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The Pamphlet Collection of Sir Robert Stout: Volume 56

Responsibility For Seizures

Responsibility For Seizures.

The last clause of the first section covers a large range of inquiry, not only into the existing law but into the existing machinery for its enforcement. The legal effect, in practical administration, of the last clause of the first section of the proposed bill, if it shall become a law, will be, to require the Collector to seize all merchandise embraced in an entry whenever the appraising officer shall report to him an appraised value which shall exceed the entered value by more than fifteen per cent., and to report the seizure to the District Attorney for prosecution. The section does not declare distinctly whether the Collector shall seize upon a report by the local appraiser, or whether he shall await a reappraisal, or whether if the two reappraisers disagree he shall await his own decision between them. If the law commands the Collector to seize merchandise on a report to him by an appraising officer of a specific fact, to wit, a difference of fifteen per centum between the entered and the appraised value of merchandise, then the Collector should not be held responsible in damages for the consequences of the seizure.

The fifth section of the proposed law provides for burden of proof in case probable cause is shown for the prosecution. But if the law peremptorily commands the Collector to seize, it is to be inferred that no Court will say that a probable cause did not exist for a seizure specifically commanded by the law. What will be the effect of the proposed first section, on a trial for forfeiture under a seizure made in obedience to the section? The third section punishes by forfeiture an entry "knowingly made or attempted to be made by a false invoice." Is not page XXXII the jury to pass upon the question of guilty knowledge? But if the law declares that every entry of merchandise "shall be deemed fraudulent" if the appraised value shall exceed the entered value by more than fifteen per cent., what discretion will be left to the jury if the evidence shall be that the appraised value did thus exceed the entered value? I shall return to this branch of the subject again when I come to consider the second section. Is it probable that appraising officers will advance values above fifteen per cent, if they realize that such important consequences as forfeiture of the merchandise will follow? It will be observed that the first section does not require appraising officers to inquire into the intent with which the invoice was made and the entry was presented, but the proposed law infers a fraudulent intent from the finding by appraising officers of value greater by fifteen per cent, than the entered value. If this section shall become a law, may not merchandise be forfeited without anybody, or any tribunal, considering, or deciding, the question of guilty knowledge and criminal intention?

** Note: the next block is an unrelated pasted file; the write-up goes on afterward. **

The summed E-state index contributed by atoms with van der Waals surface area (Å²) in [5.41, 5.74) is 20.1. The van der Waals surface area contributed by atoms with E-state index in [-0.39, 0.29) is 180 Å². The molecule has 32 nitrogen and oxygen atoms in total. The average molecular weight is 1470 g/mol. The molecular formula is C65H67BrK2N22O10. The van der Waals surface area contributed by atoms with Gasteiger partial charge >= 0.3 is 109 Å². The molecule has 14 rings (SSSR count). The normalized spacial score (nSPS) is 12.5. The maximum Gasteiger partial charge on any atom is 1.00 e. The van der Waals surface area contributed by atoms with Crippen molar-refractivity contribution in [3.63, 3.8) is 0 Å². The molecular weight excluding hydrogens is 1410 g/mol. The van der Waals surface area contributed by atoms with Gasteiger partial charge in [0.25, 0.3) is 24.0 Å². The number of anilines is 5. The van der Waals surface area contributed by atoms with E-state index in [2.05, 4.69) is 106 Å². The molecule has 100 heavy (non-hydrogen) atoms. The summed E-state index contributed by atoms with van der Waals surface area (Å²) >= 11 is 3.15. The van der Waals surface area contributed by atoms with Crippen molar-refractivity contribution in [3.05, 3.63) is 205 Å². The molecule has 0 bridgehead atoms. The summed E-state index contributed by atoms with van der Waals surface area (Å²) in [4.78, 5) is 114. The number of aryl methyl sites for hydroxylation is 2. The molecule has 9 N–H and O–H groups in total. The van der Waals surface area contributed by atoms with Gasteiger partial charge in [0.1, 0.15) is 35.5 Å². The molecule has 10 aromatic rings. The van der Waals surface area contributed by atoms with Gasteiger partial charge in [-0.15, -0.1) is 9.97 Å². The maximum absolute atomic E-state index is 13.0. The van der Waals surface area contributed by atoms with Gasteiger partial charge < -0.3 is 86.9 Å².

It will not escape the attention of Congress that (he first section of the proposed bill requires the Collector to levy and enforce the payment of the regular duty, and the penal or additional duty prescribed therein. The third section enforces a forfeiture under the conditions herein prescribed, and requires a suit to be begun against the person having made the entry to recover the value of the merchandise if the same cannot be proceeded against "in rem," but does the bill contemplate that the forfeiture shall be in addition to the regular duty and penal duty which may already have been paid? If the merchandise shall have passed out of the possession of the Government, and is seized, or, if the merchandise cannot be found and a suit be brought to forfeit the value, then of course both the regular and penal duty will have been paid thereon. If it be the intention of the law that, in case of forfeiture, the penal duty, and the regular duty, shall be returned to the person making the entry, there should be a provision in the law authorizing the Secretary of the Treasury to draw his warrant for the duties to be returned?